When you're in the market for a property to rent, whether it's an apartment or a larger home, you'll want to do as much research as you can before you make your final decision. After all, you could be signing a lease that means you'll be there for a year or more, so you want to make sure you find the right place.

In addition to using online resources and working with a qualified real estate agent, you'll also want to scope out the neighborhood and even talk to the neighbors about what it's like to live there before you decide if the place is right for you. Here are some of the basics of talking to the neighbors when looking for properties for rent.

Reasons to talk to the neighbors

If they rent from the same landlord, which may be the case with an apartment or a duplex, neighbors can give you the inside scoop on what you can expect after you've signed a lease with that particular landlord. For example, the neighbors can tell you whether the landlord stays on top of maintenance work and keeps the property in great shape.

Even if they're not renting from the same landlord, the neighbors can give you details about life in that particular neighborhood, such as whether they think it's a good part of town, how convenient it is to get to different places at certain times of day, and other highly location-specific information that can help you.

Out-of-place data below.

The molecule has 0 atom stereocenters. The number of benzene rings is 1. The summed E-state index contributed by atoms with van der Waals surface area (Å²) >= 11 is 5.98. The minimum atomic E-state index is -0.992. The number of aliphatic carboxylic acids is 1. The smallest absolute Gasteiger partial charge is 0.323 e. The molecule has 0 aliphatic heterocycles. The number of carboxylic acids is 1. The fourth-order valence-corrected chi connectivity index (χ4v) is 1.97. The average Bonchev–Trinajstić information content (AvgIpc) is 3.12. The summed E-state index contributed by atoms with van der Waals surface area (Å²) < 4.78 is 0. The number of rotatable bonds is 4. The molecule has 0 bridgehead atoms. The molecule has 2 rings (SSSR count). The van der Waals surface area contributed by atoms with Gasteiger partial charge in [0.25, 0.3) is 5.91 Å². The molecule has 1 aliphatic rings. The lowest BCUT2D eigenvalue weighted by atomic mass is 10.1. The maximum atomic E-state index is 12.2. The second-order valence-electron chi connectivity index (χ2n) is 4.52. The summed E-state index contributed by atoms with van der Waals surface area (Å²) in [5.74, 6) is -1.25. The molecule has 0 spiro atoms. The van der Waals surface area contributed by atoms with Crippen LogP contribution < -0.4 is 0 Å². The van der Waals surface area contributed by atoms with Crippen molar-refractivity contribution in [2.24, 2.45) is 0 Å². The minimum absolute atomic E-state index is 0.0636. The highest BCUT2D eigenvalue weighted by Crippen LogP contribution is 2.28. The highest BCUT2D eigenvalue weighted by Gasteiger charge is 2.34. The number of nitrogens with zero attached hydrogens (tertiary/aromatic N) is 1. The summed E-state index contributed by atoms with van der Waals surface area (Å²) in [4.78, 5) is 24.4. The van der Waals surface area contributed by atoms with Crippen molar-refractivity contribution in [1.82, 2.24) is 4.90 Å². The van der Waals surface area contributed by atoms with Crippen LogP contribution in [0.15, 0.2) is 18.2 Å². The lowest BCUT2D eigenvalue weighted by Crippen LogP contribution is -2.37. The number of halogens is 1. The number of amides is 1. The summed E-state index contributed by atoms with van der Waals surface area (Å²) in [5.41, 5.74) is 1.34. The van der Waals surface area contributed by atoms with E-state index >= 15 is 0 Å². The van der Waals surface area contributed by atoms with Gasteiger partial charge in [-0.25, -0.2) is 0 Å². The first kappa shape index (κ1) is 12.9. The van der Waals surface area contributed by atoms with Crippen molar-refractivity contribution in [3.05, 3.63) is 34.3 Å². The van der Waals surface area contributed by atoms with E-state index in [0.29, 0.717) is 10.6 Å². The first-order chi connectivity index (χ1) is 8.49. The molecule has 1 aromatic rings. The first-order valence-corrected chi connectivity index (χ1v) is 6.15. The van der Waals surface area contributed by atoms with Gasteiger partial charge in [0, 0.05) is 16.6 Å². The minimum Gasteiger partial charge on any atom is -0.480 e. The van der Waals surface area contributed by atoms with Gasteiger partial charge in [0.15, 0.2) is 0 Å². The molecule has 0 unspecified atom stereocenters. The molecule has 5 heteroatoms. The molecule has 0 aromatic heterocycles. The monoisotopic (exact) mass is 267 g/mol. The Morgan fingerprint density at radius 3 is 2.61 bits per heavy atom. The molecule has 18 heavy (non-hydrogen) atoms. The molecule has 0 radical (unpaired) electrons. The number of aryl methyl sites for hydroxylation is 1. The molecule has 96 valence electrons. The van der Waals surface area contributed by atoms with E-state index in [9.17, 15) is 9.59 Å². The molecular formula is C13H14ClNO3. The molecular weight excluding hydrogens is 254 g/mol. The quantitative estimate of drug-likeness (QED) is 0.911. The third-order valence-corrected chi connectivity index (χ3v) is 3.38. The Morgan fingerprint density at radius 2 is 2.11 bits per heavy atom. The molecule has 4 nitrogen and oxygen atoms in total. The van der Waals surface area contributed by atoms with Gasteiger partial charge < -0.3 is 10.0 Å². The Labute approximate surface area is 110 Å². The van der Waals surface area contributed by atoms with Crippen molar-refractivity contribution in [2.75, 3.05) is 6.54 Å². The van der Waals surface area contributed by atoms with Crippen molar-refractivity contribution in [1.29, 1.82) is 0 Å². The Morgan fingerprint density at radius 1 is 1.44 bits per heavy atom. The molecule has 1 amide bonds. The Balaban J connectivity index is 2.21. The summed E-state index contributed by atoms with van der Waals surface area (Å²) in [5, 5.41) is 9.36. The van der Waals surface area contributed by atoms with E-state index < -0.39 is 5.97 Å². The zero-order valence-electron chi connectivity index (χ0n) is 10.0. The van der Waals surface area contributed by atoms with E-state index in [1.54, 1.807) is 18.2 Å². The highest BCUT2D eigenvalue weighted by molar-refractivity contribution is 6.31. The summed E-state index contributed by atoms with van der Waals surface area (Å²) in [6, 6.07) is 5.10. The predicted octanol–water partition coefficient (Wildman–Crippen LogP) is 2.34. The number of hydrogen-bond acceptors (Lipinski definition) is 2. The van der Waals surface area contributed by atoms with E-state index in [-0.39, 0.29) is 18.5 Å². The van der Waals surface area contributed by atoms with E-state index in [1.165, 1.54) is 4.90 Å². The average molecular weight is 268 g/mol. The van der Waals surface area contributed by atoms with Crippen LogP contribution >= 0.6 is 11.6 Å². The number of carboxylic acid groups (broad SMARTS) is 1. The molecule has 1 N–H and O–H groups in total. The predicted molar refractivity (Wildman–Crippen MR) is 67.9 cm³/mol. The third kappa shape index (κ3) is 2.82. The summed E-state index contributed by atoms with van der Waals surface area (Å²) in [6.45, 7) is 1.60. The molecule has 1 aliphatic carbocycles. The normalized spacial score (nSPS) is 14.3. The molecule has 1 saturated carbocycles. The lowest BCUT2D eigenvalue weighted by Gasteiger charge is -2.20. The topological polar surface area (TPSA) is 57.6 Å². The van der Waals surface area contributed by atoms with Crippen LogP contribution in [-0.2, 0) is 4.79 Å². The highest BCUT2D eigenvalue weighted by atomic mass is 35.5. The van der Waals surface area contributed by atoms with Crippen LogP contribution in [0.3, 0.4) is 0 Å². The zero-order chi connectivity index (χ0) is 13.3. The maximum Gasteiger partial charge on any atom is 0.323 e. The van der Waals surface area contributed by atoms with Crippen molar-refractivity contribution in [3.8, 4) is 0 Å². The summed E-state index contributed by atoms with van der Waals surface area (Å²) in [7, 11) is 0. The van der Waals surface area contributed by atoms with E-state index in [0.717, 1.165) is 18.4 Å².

What to ask the neighbors

You may wonder what kinds of questions to ask when you're chatting with the neighbors. Some of the questions that could help you get the information you need include things like:

  • Are there any sources of loud noise in the neighborhood (such as train tracks or construction projects)?
  • How often does the landlord send someone out for property maintenance?
  • How long does the landlord take to deal with things like AC problems?
  • What is the traffic like during commute times?
  • Do you enjoy living here and why?

You can tailor these questions to your specific circumstances and needs, too. 

Special considerations

Remember, if you do rent the place and move in, you'll be living near these people for a while. So try to make a good first impression and develop rapport as you chat. And be considerate as well; if the neighbor doesn't want to talk, for example, you can try coming at a more convenient time or talking to a different neighbor instead.

As you can see, talking to the neighbors before you sign a lease can be a productive information-gathering activity. It can help you get a fuller, more rounded picture of what living there would be like. Talk to your real estate agent about how you can find opportunities to have these kinds of conversations and ask your questions without being a nuisance.